Born and raised in Cleveland, and after beginning his career with a brief stop back in Cleveland just over 20 years ago, he has finally come full-circle. Massey, who has lived in Cleveland with his family for the past 10 years, has maintained a busy chiropractic practice in Athens for just over 19 years … and now he is open for business in Cleveland as well.
“It’s great to be home,” Dr. Massey said.
Sharing office space in Cleveland with Dr. Lindsay Hathcock for only a few weeks now, Dr. Michael Massey can be reached at 478-8995 in Cleveland, 423 Central Ave., NW, and at his Athens office, 740 Tell St., Suite 400, at 745-8500.
He graduated from Life University in Marietta, Ga., in 1989 with a doctorate degree in chiropractic sciences. He first worked briefly in Cleveland as an associate doctor at the busy practice of Dr. R.D. Akers. Thereafter, he worked for two years as the director of a corporate-owned chiropractic clinic in Crossville. When the opportunity to run his own clinic opened up, he took it, purchasing what is now still his main office in Athens.
“I wanted to be my own boss. I didn’t like others telling me how to manage my patients,” Dr. Massey said. He’s been there for almost 20 years now. “Everything’s been great there. I have made so many friends and business contacts over the years in Athens.”
But potential and existing patients kept asking him to open a clinic here in Cleveland.
“Requests became louder and more frequent,” he said. “Even Athens people who worked in Cleveland wanted to see me in Cleveland too. We have folks who were making the drive, but realized over time it was more inconvenient than they’d expected.”
So, “by popular demand,” Dr. Massey extended his office’s reach into Cleveland. Having been friends with Dr. Lindsay Hathcock for years, Dr. Massey is working his new two-day clinic within Dr. Hathcock’s existing downtown office space.
Treatment for each patient begins with a consultation, finding out about the patient’s physical history and complaints, as well as an examination involving typical orthopedic and neurological tests and maybe even an X-ray study of the area in question.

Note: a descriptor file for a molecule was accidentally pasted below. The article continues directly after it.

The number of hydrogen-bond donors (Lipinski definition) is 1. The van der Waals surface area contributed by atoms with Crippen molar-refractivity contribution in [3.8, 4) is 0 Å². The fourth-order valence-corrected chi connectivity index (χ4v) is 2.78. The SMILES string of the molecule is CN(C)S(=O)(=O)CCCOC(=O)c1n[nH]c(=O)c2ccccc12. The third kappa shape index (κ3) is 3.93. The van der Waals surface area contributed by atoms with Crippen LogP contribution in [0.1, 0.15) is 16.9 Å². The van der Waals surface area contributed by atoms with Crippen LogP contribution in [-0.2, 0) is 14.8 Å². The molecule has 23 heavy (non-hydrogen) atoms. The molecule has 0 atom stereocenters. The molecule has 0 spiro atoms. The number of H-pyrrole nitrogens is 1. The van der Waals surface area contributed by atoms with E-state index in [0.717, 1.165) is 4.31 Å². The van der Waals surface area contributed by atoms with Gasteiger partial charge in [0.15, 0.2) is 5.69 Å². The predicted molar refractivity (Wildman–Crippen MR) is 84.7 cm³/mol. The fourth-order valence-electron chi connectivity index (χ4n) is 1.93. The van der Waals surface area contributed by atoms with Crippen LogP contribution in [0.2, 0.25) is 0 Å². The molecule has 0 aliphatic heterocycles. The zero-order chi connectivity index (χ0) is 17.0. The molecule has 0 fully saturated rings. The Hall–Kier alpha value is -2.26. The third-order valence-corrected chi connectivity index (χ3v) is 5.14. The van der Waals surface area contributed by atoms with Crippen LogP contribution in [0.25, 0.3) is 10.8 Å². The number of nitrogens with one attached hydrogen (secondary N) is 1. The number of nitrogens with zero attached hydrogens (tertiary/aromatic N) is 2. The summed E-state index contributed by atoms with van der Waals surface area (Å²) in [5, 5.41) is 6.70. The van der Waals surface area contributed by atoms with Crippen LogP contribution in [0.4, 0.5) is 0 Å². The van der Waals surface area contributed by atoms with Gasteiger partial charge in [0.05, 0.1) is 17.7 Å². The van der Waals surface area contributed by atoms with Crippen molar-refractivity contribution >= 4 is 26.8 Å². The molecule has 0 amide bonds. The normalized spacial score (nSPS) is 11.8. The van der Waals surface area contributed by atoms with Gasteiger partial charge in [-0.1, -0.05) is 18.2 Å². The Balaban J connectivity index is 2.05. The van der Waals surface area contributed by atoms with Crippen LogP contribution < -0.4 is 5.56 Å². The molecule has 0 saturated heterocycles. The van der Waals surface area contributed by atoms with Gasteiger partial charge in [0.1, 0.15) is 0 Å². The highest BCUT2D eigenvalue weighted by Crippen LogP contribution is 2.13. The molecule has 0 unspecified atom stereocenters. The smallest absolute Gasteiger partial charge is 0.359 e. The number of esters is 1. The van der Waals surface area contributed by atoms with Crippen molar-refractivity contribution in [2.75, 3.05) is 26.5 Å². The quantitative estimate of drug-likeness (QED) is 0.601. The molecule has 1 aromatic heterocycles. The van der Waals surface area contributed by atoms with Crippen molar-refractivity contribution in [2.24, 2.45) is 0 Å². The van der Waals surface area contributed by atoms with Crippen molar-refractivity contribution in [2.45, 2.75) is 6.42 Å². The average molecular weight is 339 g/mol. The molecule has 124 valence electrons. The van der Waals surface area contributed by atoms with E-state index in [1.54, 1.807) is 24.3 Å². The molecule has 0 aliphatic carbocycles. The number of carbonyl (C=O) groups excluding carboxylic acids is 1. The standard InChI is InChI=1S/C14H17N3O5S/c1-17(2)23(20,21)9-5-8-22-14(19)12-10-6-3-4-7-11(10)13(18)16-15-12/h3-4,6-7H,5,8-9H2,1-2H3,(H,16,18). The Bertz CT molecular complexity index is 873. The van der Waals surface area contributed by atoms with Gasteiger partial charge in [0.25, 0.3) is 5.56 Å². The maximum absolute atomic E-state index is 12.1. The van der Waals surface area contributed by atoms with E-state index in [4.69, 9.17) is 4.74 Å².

“Then, if a patient is accepted for care, I formulate a diagnosis and a treatment plan,” Dr. Massey said. “It’s tailored to individual patient needs.”
Lower back pain is what he treats the most, with neck, rib cage and mid-back pain, stiffness and discomfort next. Headaches, carpal tunnel syndrome and TMJ are also common complaints.
Dr. Massey, however, helps clients with a variety of other issues, some of which include sports injuries, work injuries, injuries from accidents, rehabilitation, wellness and prevention. He maintains a post-graduate certification in sports injury evaluation and management, and puts it to use regularly.
“I try to evaluate both the injury and the potential underlying cause,” he said. “Then I recommend an injury management plan. I manage the cause and not just the symptoms. Some offices like to do pain management. I like to do ‘condition management’.”
That’s his philosophy of treatment. He emphasizes prevention and self-care as much as relieving whatever issue from which a patient is currently suffering.
“We don’t just do chiropractic manipulation,” Dr. Massey said. “It is one of the most-used tools in our box, but we offer so much more.” He also provides in-office exercise and rehabilitation training, electro therapy and therapeutic ultrasound, which are commonly used for injury management. Electrotherapy helps relax muscular tension, and helps healing after traumas like a car accident, sports injuries, or overuse.